New US President Barack Obama’s choices for senior science advisory posts in his new government include some of the most prolific and high-impact scientists working in the US today, earning the nickname of Obama’s “Dream Team”.

In his weekly radio address in December 2008, Obama vowed to “put science at the top of our agenda [because] science holds the key to our survival as a planet and our security and prosperity as a nation”.

Environment on the agenda

As Assistant to the President for Science and Technology and Director of the White House Office of Science and Technology Policy, John P. Holdren is Obama’s top science advisor. Based at the Kennedy School of Government at Harvard University, Holdren is a physicist whose publications on sustainable energy technology and energy policy have featured frequently in Science; his seminal 1971 article (with population biologist Paul Ehrlich) entitled “Impact of population growth” (1) continues to be cited strongly (with more than 30 citations during 2007).

Holdren was recently president of the American Association for the Advancement of Science (AAAS) and then chairman of its Board of Directors. In a statement on the AAAS website, the Association’s Chief Executive Officer Alan Leshner noted: “John Holdren’s expertise spans so many issues of great concern at this point in history – climate change, energy and energy technology, nuclear proliferation.”

Another past president of the AAAS, Jane Lubchenco, assumes the role of National Oceanic and Atmospheric Administration (NOAA) Administrator. The first woman to head the agency, Lubchenco has an impressive list of publications in marine ecology, and co-authored a 1997 article warning of the impacts of human activity on the global ecosystem and the immediate need for action that has been cited more than 1,400 times to date (2). Like Holdren, Lubchenco has a Harvard connection, having taken her Ph.D. there in 1975 and holding a teaching post before relocating to Oregon State University in 1978.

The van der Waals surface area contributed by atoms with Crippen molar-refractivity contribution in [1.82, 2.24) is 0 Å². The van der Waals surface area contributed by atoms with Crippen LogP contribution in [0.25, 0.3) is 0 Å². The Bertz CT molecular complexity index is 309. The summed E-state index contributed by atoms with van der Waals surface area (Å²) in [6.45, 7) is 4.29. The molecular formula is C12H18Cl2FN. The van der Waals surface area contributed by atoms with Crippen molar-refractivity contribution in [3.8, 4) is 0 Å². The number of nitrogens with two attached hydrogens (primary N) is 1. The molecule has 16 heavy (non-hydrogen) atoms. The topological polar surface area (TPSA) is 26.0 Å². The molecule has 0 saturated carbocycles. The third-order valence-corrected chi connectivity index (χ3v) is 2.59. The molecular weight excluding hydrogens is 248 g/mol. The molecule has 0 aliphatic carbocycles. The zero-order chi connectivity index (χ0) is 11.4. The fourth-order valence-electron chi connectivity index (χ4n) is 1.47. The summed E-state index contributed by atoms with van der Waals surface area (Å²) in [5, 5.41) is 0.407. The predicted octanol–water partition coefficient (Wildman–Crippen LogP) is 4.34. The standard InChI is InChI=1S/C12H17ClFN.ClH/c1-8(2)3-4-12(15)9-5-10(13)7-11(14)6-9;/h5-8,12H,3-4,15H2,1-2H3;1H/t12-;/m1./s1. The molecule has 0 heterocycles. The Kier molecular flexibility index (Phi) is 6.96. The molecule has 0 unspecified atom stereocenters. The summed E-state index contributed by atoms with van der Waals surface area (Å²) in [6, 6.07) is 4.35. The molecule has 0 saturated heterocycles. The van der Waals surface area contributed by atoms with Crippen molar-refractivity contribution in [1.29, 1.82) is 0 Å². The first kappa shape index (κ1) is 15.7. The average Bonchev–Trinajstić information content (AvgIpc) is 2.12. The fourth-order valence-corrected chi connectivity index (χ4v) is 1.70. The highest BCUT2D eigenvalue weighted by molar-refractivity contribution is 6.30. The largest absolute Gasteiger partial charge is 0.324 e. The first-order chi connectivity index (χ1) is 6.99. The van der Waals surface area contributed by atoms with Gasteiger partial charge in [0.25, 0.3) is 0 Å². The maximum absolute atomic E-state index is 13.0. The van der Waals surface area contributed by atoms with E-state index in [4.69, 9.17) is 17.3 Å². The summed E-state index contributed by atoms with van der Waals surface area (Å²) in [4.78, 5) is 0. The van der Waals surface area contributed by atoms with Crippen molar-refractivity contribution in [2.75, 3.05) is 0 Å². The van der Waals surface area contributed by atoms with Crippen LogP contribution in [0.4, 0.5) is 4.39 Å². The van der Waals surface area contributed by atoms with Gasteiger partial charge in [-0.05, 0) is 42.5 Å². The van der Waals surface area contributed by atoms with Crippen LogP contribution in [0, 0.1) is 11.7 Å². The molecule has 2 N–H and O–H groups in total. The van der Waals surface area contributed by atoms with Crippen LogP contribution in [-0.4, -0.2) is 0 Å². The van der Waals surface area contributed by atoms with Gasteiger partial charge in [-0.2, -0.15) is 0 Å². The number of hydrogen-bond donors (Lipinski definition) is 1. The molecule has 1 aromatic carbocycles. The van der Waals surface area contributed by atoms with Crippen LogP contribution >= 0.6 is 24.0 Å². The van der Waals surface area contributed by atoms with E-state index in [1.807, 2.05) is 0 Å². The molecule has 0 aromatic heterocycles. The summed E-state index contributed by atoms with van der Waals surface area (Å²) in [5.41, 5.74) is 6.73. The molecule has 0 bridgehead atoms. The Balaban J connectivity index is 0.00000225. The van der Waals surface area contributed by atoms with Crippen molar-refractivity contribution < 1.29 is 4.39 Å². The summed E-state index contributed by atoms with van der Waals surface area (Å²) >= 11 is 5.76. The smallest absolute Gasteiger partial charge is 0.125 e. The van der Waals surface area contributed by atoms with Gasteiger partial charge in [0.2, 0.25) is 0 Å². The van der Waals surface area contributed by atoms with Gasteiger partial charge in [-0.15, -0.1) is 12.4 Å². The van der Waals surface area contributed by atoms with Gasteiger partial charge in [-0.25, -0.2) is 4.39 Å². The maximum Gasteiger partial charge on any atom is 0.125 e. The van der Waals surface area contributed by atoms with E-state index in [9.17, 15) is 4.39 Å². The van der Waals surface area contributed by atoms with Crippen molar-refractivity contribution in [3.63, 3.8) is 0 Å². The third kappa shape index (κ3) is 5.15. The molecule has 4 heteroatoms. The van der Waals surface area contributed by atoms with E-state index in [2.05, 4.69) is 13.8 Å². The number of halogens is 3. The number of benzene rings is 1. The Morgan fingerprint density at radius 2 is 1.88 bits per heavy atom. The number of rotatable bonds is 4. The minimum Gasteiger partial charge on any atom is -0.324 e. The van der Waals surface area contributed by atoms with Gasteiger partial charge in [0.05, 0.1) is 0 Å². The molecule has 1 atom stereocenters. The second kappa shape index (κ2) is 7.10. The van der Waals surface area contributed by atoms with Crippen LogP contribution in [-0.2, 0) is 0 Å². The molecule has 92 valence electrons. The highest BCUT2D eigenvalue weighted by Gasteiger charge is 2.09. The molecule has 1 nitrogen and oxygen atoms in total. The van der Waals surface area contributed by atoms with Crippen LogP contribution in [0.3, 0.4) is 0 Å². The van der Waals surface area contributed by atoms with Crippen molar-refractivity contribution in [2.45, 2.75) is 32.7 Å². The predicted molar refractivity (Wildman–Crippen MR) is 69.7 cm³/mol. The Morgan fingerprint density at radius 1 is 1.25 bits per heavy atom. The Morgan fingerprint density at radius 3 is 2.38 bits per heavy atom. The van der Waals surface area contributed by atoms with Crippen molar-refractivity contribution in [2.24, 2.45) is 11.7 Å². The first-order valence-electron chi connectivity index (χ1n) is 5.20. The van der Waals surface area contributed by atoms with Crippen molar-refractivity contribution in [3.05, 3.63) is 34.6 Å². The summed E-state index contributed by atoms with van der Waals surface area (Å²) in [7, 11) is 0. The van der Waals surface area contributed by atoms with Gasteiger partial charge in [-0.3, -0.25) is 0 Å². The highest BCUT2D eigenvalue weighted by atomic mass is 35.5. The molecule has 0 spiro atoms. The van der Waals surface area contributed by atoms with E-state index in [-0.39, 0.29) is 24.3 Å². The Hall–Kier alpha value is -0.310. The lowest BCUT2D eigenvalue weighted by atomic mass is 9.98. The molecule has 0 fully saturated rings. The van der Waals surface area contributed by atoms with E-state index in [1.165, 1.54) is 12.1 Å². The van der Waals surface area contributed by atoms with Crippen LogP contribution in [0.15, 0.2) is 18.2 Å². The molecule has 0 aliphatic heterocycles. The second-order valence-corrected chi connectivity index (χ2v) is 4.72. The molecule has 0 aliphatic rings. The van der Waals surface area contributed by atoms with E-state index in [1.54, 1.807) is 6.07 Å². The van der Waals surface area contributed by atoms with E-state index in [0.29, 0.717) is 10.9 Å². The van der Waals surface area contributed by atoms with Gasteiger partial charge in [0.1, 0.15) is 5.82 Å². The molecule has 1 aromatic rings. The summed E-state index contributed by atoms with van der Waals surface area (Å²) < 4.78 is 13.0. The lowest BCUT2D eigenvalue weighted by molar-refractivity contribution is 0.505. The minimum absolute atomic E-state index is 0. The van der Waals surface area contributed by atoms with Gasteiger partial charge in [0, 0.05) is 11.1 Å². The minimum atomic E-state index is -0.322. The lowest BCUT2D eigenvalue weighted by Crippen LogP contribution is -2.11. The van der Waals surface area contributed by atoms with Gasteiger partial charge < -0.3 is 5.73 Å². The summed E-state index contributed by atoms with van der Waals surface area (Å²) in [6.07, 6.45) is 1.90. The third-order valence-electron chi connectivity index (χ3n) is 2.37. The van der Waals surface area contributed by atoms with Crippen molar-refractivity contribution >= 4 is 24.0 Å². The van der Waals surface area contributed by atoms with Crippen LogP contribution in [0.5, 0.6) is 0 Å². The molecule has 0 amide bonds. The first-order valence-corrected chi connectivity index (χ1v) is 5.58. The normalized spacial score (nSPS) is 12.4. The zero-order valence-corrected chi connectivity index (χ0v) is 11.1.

Stocking up on Nobel laureates

President Obama’s Secretary of Energy, Steven Chu, Professor of Physics and Molecular & Cellular Biology and Director of the Lawrence Berkeley National Laboratory at the University of California, Berkeley, shared the 1997 Nobel Prize in Physics for his research in cooling and trapping of atoms with laser light. The first Laureate to be appointed to the Cabinet, Chu’s research interests in single-molecule biology are reflected in his list of more than 140 journal publications since 1996, with more than 7,000 citations to date.

Rounding out President Obama’s “Dream Team” are two biologists, Eric Lander and Harold Varmus, co-chairs of the President’s Council of Advisers on Science and Technology (PCAST) with Holdren. PCAST is a panel of private sector and academic representatives established in 2001 to advise on issues related to technology, research priorities and science education.

Lander, founding Director of the Broad Institute of Massachusetts Institute of Technology and Harvard, was instrumental in the Human Genome Project; his more than 350 journal publications have collectively been cited more than 75,000 times since 1996.

Varmus, former director of the National Institutes of Health and President and CEO of Memorial Sloan-Kettering Cancer Center since 2000, is the second Nobel Prize winner (Physiology or Medicine, 1989) appointed to Obama’s team. His prize-winning research on the cellular origin of retroviral oncogenes published in Nature in 1976 (3) continues to be cited (21 times in 2007).

Towards a well-informed future

President Obama has collected some of the finest scientific talent in the US to advise him, with a particular focus on environmental issues. In fact, the team has also been dubbed the “Green Team”. These five individuals were together cited more than 12,000 times in 2007 and their experience spans the breadth of the physical sciences.

Incidentally, Obama himself is a published author, with a dozen journal publications: his 2006 article (4) with erstwhile presidential rival and now Secretary of State Hillary Clinton on healthcare reform has been cited 28 times to date.

President Obama outlined the key role that science policy will play in the US’s economic recovery in his inauguration speech in January: “The state of the economy calls for action, bold and swift, and we will act […] We will restore science to its rightful place”.


(1) Ehrlich P.R. and Holdren J.P. (1971) “Impact of population growth”, Science, Vol. 171, pp. 1212–17.
Vitousek P.M., Mooney H.A., Lubchenco J. and Melillo J.M. (1997) “Human domination of Earth's ecosystems”, Science, Vol. 277, pp. 494–99.
Stehelin D., Varmus H.E., Bishop J.M. and Vogt P.K. (1976) “DNA related to the transforming gene(s) of avian sarcoma viruses is present in normal avian DNA”, Nature, Vol. 260, pp. 170–73.
Clinton H.R. and Obama B. (2006) “Making patient safety the centerpiece of medical liability reform”, New England Journal of Medicine, Vol. 354, pp. 2205–08.

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